We’ve been hearing for years that the old Internet Protocol
addressing scheme will soon give way to the new and improved “next
generation” of IP: IPv6. Yet most of us are still happily running IPv4
networks. What (if anything) should we be doing to get ready for the big

Let’s take a brief look at the history of IPv6, where it
stands today, why it hasn’t been deployed as quickly as was initially planned,
and why you should nonetheless be planning for the day IPv4 finally ends.
Experts predict that IPv4 should be viable for many years. But you should start
now to understand IPv6 and to ensure that your network is scalable to the new
protocol, particularly if growth rates increase at an unexpected rate.

IPv6: Where did it come from and where is it going?

The Internet is built on the current Internet Protocol,
version 4, which is the “IP” part of TCP/IP. In fact, the functions
performed by IP were originally handled by TCP, which was later split into two
layers and the layer three protocol called IP. RFCs 760 and 791, published in the early 80s, formally
defined the standard characteristics of IP as we know it.

One would assume that an IPv1, v2 and v3 came before IPv4,
but one would be incorrect. IPv4 was the first version of IP, although TCP had
been through three earlier versions (which, as noted, included the
functionality of IP until they were split in v4).

When IP was born, the Internet was a much smaller network.
Its addressing scheme, which uses 32 bit binary addresses that we note in
“dotted decimal” consisting of four octets for human convenience,
seemed much more than adequate. It allows for about 4 billion unique addresses,
and according to the Internet Systems Consortium, there were less than 2000
hosts on the Internet in 1985.

Then the Internet boom of the 90s arrived, and by 1995,
there were over 6 and a half million hosts. It became obvious that the IPv4
address space wasn’t as scalable as originally thought. At that growth rate,
eventually it would simply run out of addresses.

In the 1990s, the push began to develop a new, truly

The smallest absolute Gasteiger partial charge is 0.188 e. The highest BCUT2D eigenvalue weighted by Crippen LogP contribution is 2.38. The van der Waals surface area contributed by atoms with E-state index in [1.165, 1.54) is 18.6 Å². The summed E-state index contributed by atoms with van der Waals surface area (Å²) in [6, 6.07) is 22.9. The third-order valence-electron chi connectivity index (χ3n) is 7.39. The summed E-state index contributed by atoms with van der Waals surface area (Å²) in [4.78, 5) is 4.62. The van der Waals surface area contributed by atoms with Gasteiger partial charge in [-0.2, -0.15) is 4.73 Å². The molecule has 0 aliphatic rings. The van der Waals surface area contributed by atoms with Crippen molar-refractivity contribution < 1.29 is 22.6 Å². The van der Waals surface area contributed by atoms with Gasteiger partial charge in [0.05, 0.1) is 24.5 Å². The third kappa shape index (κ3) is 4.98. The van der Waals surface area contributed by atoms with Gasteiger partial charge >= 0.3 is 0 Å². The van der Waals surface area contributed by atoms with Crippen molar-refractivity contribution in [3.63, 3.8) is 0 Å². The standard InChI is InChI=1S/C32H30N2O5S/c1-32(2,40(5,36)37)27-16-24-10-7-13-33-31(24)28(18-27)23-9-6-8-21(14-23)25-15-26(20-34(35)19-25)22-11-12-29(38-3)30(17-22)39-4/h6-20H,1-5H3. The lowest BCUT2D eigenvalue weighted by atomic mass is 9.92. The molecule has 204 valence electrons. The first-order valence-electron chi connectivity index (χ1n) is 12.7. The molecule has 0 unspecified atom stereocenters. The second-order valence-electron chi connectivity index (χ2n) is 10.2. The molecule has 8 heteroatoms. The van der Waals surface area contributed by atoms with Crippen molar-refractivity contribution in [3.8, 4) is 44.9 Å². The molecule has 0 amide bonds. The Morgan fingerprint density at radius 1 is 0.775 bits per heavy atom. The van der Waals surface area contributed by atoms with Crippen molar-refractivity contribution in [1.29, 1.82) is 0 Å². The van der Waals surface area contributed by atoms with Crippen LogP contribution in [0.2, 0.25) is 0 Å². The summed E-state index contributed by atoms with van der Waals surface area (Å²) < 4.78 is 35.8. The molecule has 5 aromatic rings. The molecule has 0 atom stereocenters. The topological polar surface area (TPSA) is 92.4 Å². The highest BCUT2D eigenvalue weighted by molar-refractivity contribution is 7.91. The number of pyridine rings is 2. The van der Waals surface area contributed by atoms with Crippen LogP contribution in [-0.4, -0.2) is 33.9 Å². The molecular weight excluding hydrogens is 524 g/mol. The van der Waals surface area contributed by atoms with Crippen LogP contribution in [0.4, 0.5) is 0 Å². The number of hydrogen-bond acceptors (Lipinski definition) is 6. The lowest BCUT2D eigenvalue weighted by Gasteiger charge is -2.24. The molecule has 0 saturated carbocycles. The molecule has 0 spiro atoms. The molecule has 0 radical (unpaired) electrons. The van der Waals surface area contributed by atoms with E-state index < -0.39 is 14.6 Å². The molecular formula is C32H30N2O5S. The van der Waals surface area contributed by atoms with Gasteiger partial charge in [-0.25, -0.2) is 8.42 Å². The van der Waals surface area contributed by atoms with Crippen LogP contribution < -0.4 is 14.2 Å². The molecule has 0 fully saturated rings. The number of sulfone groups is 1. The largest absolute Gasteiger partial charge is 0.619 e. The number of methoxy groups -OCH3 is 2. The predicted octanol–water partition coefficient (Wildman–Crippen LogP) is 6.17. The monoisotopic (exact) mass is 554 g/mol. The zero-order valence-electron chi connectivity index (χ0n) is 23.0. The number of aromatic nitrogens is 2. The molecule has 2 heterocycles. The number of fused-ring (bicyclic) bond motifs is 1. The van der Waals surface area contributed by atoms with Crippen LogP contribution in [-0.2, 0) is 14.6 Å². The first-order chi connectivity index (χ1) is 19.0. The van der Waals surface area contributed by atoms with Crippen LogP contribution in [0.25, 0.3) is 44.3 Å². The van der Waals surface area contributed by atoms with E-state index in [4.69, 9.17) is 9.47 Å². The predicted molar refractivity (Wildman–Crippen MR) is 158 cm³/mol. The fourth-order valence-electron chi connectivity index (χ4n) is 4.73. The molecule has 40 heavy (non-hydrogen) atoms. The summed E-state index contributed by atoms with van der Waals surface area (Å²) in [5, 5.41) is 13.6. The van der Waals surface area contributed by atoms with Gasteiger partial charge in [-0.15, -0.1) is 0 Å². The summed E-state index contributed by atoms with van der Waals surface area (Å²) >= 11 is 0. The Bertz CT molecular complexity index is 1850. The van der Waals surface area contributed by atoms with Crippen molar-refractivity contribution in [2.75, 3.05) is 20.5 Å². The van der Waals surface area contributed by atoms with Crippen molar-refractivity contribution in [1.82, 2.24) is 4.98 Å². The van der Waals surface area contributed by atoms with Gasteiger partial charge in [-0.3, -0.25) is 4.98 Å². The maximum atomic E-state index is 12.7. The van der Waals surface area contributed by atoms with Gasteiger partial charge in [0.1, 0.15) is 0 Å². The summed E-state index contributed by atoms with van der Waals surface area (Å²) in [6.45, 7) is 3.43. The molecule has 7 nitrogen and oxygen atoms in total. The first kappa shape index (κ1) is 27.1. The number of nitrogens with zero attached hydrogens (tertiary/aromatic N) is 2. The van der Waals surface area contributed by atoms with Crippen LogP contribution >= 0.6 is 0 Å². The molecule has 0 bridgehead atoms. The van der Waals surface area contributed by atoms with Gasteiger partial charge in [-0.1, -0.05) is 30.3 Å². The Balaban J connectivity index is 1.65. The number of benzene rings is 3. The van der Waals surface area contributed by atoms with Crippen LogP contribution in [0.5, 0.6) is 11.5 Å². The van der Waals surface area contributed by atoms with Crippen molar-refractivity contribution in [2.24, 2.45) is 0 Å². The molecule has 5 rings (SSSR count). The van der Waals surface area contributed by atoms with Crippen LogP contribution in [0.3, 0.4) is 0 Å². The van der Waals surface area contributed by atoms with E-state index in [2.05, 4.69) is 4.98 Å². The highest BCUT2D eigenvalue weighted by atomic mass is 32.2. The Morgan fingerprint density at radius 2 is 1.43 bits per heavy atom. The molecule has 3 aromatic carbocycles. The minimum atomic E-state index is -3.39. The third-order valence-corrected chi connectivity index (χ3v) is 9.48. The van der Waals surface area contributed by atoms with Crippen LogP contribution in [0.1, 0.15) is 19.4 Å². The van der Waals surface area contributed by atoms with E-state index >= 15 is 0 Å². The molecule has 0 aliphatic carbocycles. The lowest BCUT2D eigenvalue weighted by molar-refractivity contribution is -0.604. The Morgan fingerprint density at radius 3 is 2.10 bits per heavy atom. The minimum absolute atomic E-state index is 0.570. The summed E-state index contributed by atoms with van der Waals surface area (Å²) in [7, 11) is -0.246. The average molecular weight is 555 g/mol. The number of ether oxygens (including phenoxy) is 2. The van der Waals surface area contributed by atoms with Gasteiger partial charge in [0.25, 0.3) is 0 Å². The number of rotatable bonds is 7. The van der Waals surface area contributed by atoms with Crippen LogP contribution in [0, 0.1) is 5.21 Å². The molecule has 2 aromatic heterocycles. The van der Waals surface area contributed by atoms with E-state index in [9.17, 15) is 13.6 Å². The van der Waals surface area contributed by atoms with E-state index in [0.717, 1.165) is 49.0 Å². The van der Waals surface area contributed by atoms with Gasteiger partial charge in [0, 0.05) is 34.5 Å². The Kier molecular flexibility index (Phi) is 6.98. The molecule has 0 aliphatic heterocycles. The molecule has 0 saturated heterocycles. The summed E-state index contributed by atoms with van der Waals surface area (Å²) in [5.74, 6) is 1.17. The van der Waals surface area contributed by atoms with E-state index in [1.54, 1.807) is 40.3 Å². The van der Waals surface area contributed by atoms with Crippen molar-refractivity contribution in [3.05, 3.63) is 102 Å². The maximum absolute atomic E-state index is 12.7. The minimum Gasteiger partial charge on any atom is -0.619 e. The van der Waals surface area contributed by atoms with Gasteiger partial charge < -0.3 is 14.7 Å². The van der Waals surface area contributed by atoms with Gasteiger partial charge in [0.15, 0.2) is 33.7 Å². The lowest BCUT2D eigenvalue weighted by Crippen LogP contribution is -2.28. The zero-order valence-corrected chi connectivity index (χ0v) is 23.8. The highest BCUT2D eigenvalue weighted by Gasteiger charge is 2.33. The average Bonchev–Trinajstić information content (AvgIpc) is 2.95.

scalable version of IP. The short-lived IPv5 was only experimental, but IPv6
was soon hailed as the next generation of IP (and sometimes abbreviated IPng). It uses 128-bit addresses, providing a number of
addresses so large it’s usually notated exponentially: 3.4 x 10 to the 38th
power. The real number is 340 undecillion, or 340
with 36 zeroes after it

Why haven’t we already switched?

It seems that IPv6 would solve the address shortage once and
for all. In addition, members of the IETF IPv6 working group, who designed
IPv6, included other improvements in the new protocol, such as security (IPsec encryption). So why haven’t we all switched over by

One reason is that it’s an enormous undertaking. As of
January 2005, ICS reports the number of Internet hosts as over 317 and a half
million. That’s a lot of machines to switch to a whole new addressing system.
And thanks to Network Address Translation (NAT), the IP address shortage has
slowed down even as the number of machines accessing the Internet continues to
increase. NAT allows an entire LAN to access the Internet through a single
public IP address.

On the other hand, the increasing popularity of wireless
devices, including phones, accessing the Internet is revving up the address
crunch again. There’s little doubt that eventually, IPv4 will have to go. But
it could be years before IPv4 is completely replaced. Meanwhile,
what should you be doing about it?

Planning for the IPv6 transition

How do you make your network ready to scale up to IPv6?
Luckily, there are a number of technologies designed to make the transition
easier. Modern operating systems now support IPv6, and the good news is that
the old and new protocols can peacefully coexist. Existing IPv4 systems
(computers, routers and other Internet devices) can still use their v4
addresses after IPv6 is installed.

Some transition mechanisms include:

  • IPv6 over IPv4 tunneling is a
    method which encapsulates the IPv6 packets produced by an upgraded system
    with IPv4 headers. This allows you to send these packets over an IPv4
  • 6to4 tunneling. is
    an address assignment scheme incorporates an IPv4 address to let IPv6
    hosts communicate across an IPv4 network. 6to4 is supported by the IPv6
    implementations in modern operating systems such as Windows Server 2003.
  • IntraSite Automatic Tunnel Addressing Protocol
    (ISATAP) is an address assignment and tunneling technology for
    communication of IPv6 and IPv4 systems on an IPv4 network.
  • Teredo:.is an IPv4 NAT-traversal
    (NAT-T) for IPv6 that allows IPv6 systems behind an IPv4 NAT device to
    communicate on an intranet.

Steps to take

There are several steps involved in preparing for the IPv6
transition. You’ll have to ensure that your applications work independently of
which IP version you use, and you’ll need to upgrade your DNS servers to
support IPv6 because it uses new DNS record types (AAAA and PTR).

The individual computer systems must be upgraded to support
IPv6 (for example, on Windows XP and Server 2003 systems, IPv6 must be
installed as a Network Component via the Network Connections Properties dialog
box) and your routers must be upgraded to support IPv6 protocols along with